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Antioxidants (Basel). 2019 Nov 15;8(11). pii: E559. doi: 10.3390/antiox8110559.

From the Field to the Pot: Phytochemical and Functional Analyses of Calendula officinalis L. Flower for Incorporation in an Organic Yogurt.

Author information

1
Food Science and Technology Graduate Program, State University of Ponta Grossa, Ponta Grossa 84030-900, Paraná, Brazil.
2
Department of Food Engineering, State University of Ponta Grossa, Ponta Grossa 84030-900, Paraná, Brazil.
3
Department of Chemistry, State University of Ponta Grossa, Ponta Grossa 84030-900, Paraná, Brazil.
4
Department of Biological Sciences, Federal University of Alfenas, Alfenas 37130-000, Minas Gerais, Brazil.
5
Department of Food Science, Faculty of Food Engineering, University of Campinas, Campinas 13083-862, São Paulo, Brazil.
6
State Key Laboratory of Tea Plant Biology and Utilization, Anhui Agricultural University, Hefei 230036, China.
7
Food Processing and Quality, Innovative Food System, Production Systems Unit-Natural Resources Institute Finland (Luke)-Tietotie 2, FI-02150 Espoo, Finland.

Abstract

Edible flowers have been used as ingredients because of their biological activities, taste, and overall appearance. This research was aimed to characterize the chemical composition and in vitro antioxidant activity of the marigold flower (Calendula officinalis L.) extracted with different proportions of water and ethyl alcohol, and the lyophilized extract with higher content of antioxidant compounds was incorporated into an organic yogurt. Results showed that the hydroalcoholic extract (50:50 v/v) presented the highest total phenolic content (TPC), flavonoids, and antioxidant activity (ferric reducing antioxidant power (FRAP), total reducing capacity (TRC), and Cu2+/Fe2+ chelating ability). Phenolic acids and flavonoids were quantified in the extract by LC-DAD, while 19 compounds were tentatively identified by ESI-MS/MS. The lyophilized marigold extract (LME) also inhibited 12% of Wistar rat's brain lipid oxidation in vitro, inhibited α-amylase, and α-glucosidase activities, but showed no cytotoxicity towards cancerous cells (HCT8 and A549). However, marigold flower extract protected human erythrocytes against mechanical stress. When added into an organic yogurt model (0 to 1.5%), LME increased TPC and antioxidant activity (2,2-diphenyl-1-picrylhydrazyl (DPPH) and TRC), and the sensory analysis showed that the organic yogurt had an acceptance of 80.4%. Our results show that the use of LME may be a technological strategy to increase the content of bioactive compounds in yogurts.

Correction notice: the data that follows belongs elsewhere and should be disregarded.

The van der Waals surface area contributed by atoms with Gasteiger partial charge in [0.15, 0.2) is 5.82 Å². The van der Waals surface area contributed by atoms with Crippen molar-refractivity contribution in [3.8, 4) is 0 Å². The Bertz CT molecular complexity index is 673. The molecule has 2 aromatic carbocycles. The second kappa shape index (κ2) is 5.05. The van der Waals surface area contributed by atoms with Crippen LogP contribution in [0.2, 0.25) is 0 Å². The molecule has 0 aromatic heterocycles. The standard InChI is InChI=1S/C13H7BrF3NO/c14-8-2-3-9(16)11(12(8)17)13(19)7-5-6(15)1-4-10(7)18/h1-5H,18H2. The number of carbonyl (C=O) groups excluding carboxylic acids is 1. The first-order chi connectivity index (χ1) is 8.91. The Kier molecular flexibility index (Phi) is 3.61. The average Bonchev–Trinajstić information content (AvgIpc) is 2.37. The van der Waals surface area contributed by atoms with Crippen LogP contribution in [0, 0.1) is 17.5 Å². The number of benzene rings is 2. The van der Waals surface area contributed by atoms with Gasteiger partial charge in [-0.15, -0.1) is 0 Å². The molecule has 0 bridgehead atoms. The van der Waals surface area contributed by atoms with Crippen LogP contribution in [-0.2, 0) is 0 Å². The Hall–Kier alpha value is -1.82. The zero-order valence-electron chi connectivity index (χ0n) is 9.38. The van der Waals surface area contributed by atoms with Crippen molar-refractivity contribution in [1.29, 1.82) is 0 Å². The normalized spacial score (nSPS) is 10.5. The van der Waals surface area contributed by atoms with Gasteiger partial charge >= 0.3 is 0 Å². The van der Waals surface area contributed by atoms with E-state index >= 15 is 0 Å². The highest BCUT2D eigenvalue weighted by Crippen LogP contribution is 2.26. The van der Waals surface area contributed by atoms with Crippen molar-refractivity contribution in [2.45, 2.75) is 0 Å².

KEYWORDS:

antihemolytic effect; antiproliferative activity; edible flowers; free radicals; functional foods; natural products

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